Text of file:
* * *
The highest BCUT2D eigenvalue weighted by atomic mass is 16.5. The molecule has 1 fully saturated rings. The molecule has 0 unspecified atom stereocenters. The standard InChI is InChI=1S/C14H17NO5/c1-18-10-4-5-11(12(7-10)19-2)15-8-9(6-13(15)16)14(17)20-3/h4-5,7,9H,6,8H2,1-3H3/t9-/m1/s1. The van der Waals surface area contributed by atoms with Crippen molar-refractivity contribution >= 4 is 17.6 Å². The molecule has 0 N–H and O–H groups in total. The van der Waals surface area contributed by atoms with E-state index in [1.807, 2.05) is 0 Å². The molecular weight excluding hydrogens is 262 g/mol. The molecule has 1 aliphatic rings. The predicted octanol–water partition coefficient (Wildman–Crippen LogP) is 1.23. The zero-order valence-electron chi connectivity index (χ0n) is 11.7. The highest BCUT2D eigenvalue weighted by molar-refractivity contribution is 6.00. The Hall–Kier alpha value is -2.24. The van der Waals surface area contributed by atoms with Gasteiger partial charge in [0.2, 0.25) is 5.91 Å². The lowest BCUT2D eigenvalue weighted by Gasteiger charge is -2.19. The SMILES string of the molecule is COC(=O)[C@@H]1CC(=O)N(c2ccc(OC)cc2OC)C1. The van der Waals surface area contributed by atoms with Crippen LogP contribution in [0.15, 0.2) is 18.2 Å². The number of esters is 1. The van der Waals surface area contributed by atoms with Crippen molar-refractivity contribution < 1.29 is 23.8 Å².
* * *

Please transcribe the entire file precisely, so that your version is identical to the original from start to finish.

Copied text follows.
The highest BCUT2D eigenvalue weighted by atomic mass is 16.5. The molecule has 1 fully saturated rings. The molecule has 0 unspecified atom stereocenters. The standard InChI is InChI=1S/C14H17NO5/c1-18-10-4-5-11(12(7-10)19-2)15-8-9(6-13(15)16)14(17)20-3/h4-5,7,9H,6,8H2,1-3H3/t9-/m1/s1. The van der Waals surface area contributed by atoms with Crippen molar-refractivity contribution >= 4 is 17.6 Å². The molecule has 0 N–H and O–H groups in total. The van der Waals surface area contributed by atoms with E-state index in [1.807, 2.05) is 0 Å². The molecular weight excluding hydrogens is 262 g/mol. The molecule has 1 aliphatic rings. The predicted octanol–water partition coefficient (Wildman–Crippen LogP) is 1.23. The zero-order valence-electron chi connectivity index (χ0n) is 11.7. The highest BCUT2D eigenvalue weighted by molar-refractivity contribution is 6.00. The Hall–Kier alpha value is -2.24. The van der Waals surface area contributed by atoms with Gasteiger partial charge in [0.2, 0.25) is 5.91 Å². The lowest BCUT2D eigenvalue weighted by Gasteiger charge is -2.19. The SMILES string of the molecule is COC(=O)[C@@H]1CC(=O)N(c2ccc(OC)cc2OC)C1. The van der Waals surface area contributed by atoms with Crippen LogP contribution in [0.15, 0.2) is 18.2 Å². The number of esters is 1. The van der Waals surface area contributed by atoms with Crippen molar-refractivity contribution < 1.29 is 23.8 Å².